I would posit that the hipster revival of Kitsilano in fact started at the beach. Two summers ago, seemingly in a flash, it became trendy among the beautiful and straight to wear pastels and cutoff jeans. This was a jarring contrast to the conservative athletic attire that preceded it. A similar style had been seen along downtown beaches for several years before, but it was always tangentially associated with the gayness of the West End, and thus remained there. The aesthetic softening of Kitsilano beach culture seemed to bridge Westside cool with the play of Main Street hipsterism that had taken root some years earlier, and thus led to a wider thaw in austere Kitsilano fashion. It took little more than a season for blazers and immaculate upscale hiking gear to be replaced by a stylized array of coats and leather jackets. As much as I like hiking gear, the result has been refreshing and indeed energizing. Adoption of hipster dress has been accompanied by a similar aping of eclecticism. I sometimes wonder if Zulu Records would have survived otherwise.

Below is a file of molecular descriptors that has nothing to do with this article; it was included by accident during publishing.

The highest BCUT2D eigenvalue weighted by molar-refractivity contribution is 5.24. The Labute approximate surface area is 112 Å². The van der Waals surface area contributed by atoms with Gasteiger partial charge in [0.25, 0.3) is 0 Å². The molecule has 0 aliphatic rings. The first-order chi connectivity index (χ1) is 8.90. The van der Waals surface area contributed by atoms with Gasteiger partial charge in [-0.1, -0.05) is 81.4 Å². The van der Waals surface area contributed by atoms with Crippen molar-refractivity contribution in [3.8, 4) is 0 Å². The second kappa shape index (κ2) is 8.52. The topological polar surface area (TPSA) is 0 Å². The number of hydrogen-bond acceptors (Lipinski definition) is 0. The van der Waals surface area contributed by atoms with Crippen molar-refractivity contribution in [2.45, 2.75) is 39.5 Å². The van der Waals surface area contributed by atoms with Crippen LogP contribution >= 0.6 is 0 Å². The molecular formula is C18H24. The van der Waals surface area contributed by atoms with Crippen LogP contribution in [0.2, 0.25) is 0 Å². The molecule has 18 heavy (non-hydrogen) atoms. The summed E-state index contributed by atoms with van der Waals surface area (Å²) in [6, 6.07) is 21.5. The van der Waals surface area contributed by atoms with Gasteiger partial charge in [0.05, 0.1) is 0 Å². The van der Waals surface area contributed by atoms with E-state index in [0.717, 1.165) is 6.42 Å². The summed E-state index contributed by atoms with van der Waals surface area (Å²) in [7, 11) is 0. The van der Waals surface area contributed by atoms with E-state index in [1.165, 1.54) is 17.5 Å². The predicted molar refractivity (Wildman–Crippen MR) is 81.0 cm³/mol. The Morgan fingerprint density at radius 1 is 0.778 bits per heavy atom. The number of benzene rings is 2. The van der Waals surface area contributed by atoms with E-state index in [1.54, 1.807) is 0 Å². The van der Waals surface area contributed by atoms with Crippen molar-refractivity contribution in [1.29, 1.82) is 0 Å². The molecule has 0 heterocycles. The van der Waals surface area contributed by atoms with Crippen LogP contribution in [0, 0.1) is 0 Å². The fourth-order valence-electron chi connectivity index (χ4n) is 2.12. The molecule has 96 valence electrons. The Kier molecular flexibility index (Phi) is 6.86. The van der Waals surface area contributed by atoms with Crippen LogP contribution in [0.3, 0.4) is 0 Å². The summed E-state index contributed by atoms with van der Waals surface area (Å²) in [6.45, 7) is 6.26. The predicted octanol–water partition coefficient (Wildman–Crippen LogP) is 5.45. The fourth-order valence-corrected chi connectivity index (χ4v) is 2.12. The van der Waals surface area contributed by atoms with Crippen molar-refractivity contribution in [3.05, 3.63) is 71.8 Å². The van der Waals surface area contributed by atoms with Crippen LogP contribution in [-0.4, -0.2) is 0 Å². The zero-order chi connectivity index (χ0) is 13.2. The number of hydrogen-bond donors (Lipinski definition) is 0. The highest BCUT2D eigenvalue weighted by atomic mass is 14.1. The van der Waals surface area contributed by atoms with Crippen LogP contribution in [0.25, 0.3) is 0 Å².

There is perhaps no better symbol of hipster reinvention in Kitsilano than 49th Parallel Coffee Roasters, now seen as a cultural ambassador between Main Street and 4th Avenue. Once wedged into a narrow commercial space between Yew and Arbutus, I clearly recall the icy colour scheme of chocolate and sky blue, so representative of the stiffly dressed clientele. On the other side of the earth, a second location on Main Street had quickly flourished into see-and-be-seen hipster central, fused with the ironic cool of Lucky’s Doughnuts in hand-drawn international red.

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This spring, the original Kitsilano location of 49th Parallel was closed, to be reborn some months later at the former location of Kits Coffee at 4th and Arbutus. Only seven doors removed from the old space, the new corner café is fittingly located at the same crossroads where Urban Outfitters opened a year before. The decor is a world apart from its prior incarnation, the emotionless dark walnut and brushed nickel replaced by distressed pistachio shingles and vintage diner lights. Not surprisingly, it has been a wild success with the new generation of Kitsilano cool, a decidedly younger crowd than I ever imagined. When I see the motley staff singing classic rock while pulling shots of Epic Espresso, I feel there may be hope for the neighbourhood.

Is faux hipsterism a replacement for home-grown culture? Far from it. But the imagined alternative, where Kitsilano froze into permanent yuppie oblivion, is chilling indeed.

If you don’t quite know who hipsters are, watch this: http://www.youtube.com/watch?v=kAO4EVMlpwM